Georgia receives poor grades for tobacco prevention efforts
Recently, the American Lung Association gave the state of Georgia low marks on tobacco control across several categories. According the association, Georgia failed to decrease usage across the state, despite efforts to do so.
The State of Tobacco Control Report tracks prevention efforts and grades states across five categories: tobacco control and prevention spending, tobacco taxes, smokefree air, and cessation coverage.
“Tobacco use is a serious addiction, and the fact that 17.9 percent of Georgia residents are current smokers highlights how much work remains to be done in our communities to prevent and reduce tobacco use,” said American Lung Association Southeast Region Executive Vice President Martha Bogdan told Ledger-Enquirer.
Georgia’s tobacco grades are disproportionate to that of the majority of American states. Overall, smoking in the United States has reached historic lows. The ALA report, which includes statistics from the Centers for Disease Control and Prevention, found that smoking among American adults has decreased from 20.9% to 15.5%. Still, even with promising numbers, the result is still grim: smoking remains leading cause of preventable death in the country, according to the CDC.
In the Smoke-Free Air category, which focuses on improvements and restrictions of smoking in public areas, Georgia received a C. Cessation coverage deals with how a state handles medical responsibilities when it comes to helping the population handle smoking habits. Currently, Georgia’s Medicaid program does not cover smoking cessation therapies or drugs proven to reduce habitual smoking, like Chantix. Barriers to treatment, co-pay, and high waiting times all prevent smokers from receiving the help they need in Georgia.
Georgia’s tobacco taxes are also much higher than other states, giving it a low grade in that segment, too. The premise is simple: the higher the taxes, the less likely people are to purchase. At 37 cents per pack, Georgia has the third lowest tobacco taxes in the country, right behind Missouri and Virginia.
Environment Affects Smoking Habits
Senior citizens suffer the aftermath of years of smoking, as they become victim to diseases like lung cancer. Currently, 17 out of 100 adults aged 45-64 smoke regularly. It’s especially important that seniors quit smoking, despite difficulties with age. These physical environments––from the senior citizen homes catering to those suffering from addiction diseases, to college campuses––ultimately affect addictive decision-making.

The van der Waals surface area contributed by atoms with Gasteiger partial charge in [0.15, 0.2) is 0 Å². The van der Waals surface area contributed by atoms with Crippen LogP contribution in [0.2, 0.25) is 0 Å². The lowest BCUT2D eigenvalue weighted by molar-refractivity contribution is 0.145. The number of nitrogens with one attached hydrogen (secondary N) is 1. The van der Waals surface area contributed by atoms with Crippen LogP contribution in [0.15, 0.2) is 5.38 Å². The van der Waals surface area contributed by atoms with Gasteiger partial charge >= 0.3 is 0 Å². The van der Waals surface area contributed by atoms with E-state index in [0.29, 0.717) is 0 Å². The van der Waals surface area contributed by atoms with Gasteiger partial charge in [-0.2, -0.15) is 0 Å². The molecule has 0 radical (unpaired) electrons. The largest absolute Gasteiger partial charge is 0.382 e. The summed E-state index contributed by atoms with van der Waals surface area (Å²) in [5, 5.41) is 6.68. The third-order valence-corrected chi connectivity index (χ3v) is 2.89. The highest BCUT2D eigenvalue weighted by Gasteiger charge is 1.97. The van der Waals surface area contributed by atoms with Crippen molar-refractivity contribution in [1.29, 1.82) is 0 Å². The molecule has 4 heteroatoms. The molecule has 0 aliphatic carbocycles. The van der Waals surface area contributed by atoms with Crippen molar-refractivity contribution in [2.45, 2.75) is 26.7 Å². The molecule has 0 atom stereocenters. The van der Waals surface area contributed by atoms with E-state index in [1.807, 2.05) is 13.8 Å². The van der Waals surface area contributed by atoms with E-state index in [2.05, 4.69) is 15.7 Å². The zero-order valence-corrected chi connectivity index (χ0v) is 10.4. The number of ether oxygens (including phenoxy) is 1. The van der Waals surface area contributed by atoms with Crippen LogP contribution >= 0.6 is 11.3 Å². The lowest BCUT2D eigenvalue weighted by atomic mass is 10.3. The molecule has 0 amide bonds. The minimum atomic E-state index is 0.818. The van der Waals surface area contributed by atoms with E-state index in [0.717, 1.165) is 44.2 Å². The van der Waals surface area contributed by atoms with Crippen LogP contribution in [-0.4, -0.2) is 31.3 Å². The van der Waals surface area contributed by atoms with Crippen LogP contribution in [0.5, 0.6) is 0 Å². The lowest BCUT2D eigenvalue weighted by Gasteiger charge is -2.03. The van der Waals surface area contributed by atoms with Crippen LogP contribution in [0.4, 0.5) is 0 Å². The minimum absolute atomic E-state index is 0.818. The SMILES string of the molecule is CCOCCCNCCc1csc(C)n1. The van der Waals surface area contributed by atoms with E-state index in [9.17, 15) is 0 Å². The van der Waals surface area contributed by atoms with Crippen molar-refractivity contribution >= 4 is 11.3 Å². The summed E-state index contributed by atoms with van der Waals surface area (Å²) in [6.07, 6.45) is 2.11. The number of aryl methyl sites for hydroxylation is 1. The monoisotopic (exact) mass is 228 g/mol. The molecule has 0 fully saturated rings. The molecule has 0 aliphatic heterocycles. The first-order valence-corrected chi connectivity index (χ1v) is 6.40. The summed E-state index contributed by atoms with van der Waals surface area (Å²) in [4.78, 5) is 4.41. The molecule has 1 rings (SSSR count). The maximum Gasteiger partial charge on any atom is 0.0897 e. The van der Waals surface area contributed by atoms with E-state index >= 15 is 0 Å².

Companies like Ozarch http://ozarch.com/practice-areas/senior-living/ (a design firm that curates senior living spaces) create environments that encourage limitation. Because an environment can shift habits and wellness perception, it’s critical for architecture to reflect that, creating a foundation for positive habits.
For example, studies have shown that green space and open lawns have multiple benefits on an individual’s health: by incorporating the best mental health trends in design, businesses can better aid mental health, pinching addictive behaviors at the source.
American who are less educated, are considered racial minorities, or are poor are more likely to smoke. Tobacco companies capitalize on this knowledge by advertising more heavily towards those groups. Children and young adults have historically been targeted by tobacco groups, despite government efforts to prevent this.
In December, a report called “Broken Promises to Our Children: A State-by-State Look at the 1998 Tobacco Settlement 19 Years Later” found that tobacco companies have found manipulative ways to target youth, and are doing so in higher volumes than ever before. The report especially targets Georgia for the lack of preventative efforts, and ranks the state 46th in protecting children against tobacco.
While tobacco companies have agreed to stop targeting youth through obvious efforts (like the Joe the Camel cartoon image), they’ve put more money into advertising in magazines and movies that are technically for adults, but have high engagement levels among children. Glamour magazine is an example of this: youth readers comprise 14.6% of the magazine’s overall audience.